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Inspirational force

Ravens' attitude trickled down from Billick to players

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Posted: Monday January 29, 2001 12:06 AM
Updated: Monday January 29, 2001 2:11 AM

  Brian Billick Ravens head coach Brian Billick backed up his brash words in Super Bowl XXXV. AP

TAMPA, Fla. (AP) -- Brian Billick never guaranteed anything, even though someone with his personality might have been tempted to promise a Super Bowl victory.

A self-proclaimed egomaniac, the Baltimore Ravens coach was, and is, extremely confident. He was like that all week, even all season.

It rubbed off on his players and might have been the key ingredient in the Ravens' 34-7 victory over the New York Giants on Sunday night. Billick certainly thinks so.

"This group has done that all year long," Billick said. "They have an attitude and they're going to play that way. There's a difference between confident and loose and too loose. This group knows how to enjoy themselves, stay focused when need be and go to work."

Thanks to Billick.

He never forces the team into unnecessary meetings. He never makes the players practice any longer than what keeps them sharp. All he demands is their attention.

"That's just kind of the way we do business," he said.

Click the image to launch the clip
   Ravens head coach Brian Billick is ready to argue his defense is the best in NFL history.
   Ravens QB Trent Dilfer talks about his redemption after a terrible start in Tampa Bay.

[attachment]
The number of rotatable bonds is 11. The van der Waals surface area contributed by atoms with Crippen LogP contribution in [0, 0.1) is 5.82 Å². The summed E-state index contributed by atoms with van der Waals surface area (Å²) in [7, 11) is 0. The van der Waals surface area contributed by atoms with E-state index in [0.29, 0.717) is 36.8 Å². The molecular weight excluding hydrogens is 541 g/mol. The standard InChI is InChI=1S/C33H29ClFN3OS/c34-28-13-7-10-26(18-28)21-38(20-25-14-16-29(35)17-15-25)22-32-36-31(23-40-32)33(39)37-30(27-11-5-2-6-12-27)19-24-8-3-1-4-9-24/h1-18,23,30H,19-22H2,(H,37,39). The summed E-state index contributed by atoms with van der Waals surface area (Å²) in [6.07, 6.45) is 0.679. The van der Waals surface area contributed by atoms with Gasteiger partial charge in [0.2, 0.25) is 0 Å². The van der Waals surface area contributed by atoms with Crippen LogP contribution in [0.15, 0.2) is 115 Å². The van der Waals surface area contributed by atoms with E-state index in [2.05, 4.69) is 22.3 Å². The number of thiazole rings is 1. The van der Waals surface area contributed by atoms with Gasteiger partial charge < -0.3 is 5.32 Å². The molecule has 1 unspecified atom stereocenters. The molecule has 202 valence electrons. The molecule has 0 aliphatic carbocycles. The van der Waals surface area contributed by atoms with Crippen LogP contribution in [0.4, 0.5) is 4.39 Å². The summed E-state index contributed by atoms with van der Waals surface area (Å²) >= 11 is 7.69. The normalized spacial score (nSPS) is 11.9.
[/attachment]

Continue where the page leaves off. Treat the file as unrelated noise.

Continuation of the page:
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Most of America questioned Billick's actions last Monday when he told reporters to lay off linebacker Ray Lewis, who was on trial last year for murder.

A former public relations director for the San Francisco 49ers, Billick defended his harsh words with even harsher words. He fired a calculating, pre-emptive salvo in anticipation of media day, when dozens of reporters from all over the world met face-to-face with Lewis for the first time.

Billick upheld his sentiments after Sunday's game.

"I don't know how many barriers you have to go through and how many challenges you have to face before people recognize who you are," Billick said. "I think a lot of people have a great deal of respect for him on the football field and clearly this puts him on that level.

"What they think about him personally, they're going to have make their own minds up. I've been with the man for two years, and he's a class act."

Lewis anchored Baltimore's defense Sunday, helping hold the Giants to 152 total yards and forcing them into five turnovers. He was selected the game's MVP.

"We unleash things that people aren't ready to see," Lewis said.

Added Billick: "I'm not even sure they even quite knew what they were coming into. Until you play us and face that defense, it's tough to gauge."

That's not the case with Billick, whose confidence never wavered. Not even when the Ravens went five games early in the season without an offensive touchdown. He never allowed his team to become divided in its struggle.

It paid off with a championship.

Even with the game virtually out of reach in the third quarter, Billick didn't back off. He asked his players for more. He has come to expect nothing less.

It wasn't until there was five minutes to play that Billick removed his headset, certain the Ravens would be victorious. His players knew it, too. Then defensive tackles Larry Webster and Sam Adams doused Billick with ice water.

Billick savored the moment, but not for very long. A few seconds later, when cameramen and photographers surrounded Lewis. Billick started shoving them away from the sideline.

"I'm just numb right now," Billick said. "It's all numb to me. I don't have the next team to get ready for, but I imagine it will come around pretty quickly."

Related information
Baltimore throttles New York 34-7 in Super Bowl XXXV
Three return TDs in 36 seconds give game a jolt
Ravens linebacker Lewis named Super Bowl MVP
Dilfer -- erratic, effective -- delivers usual outing
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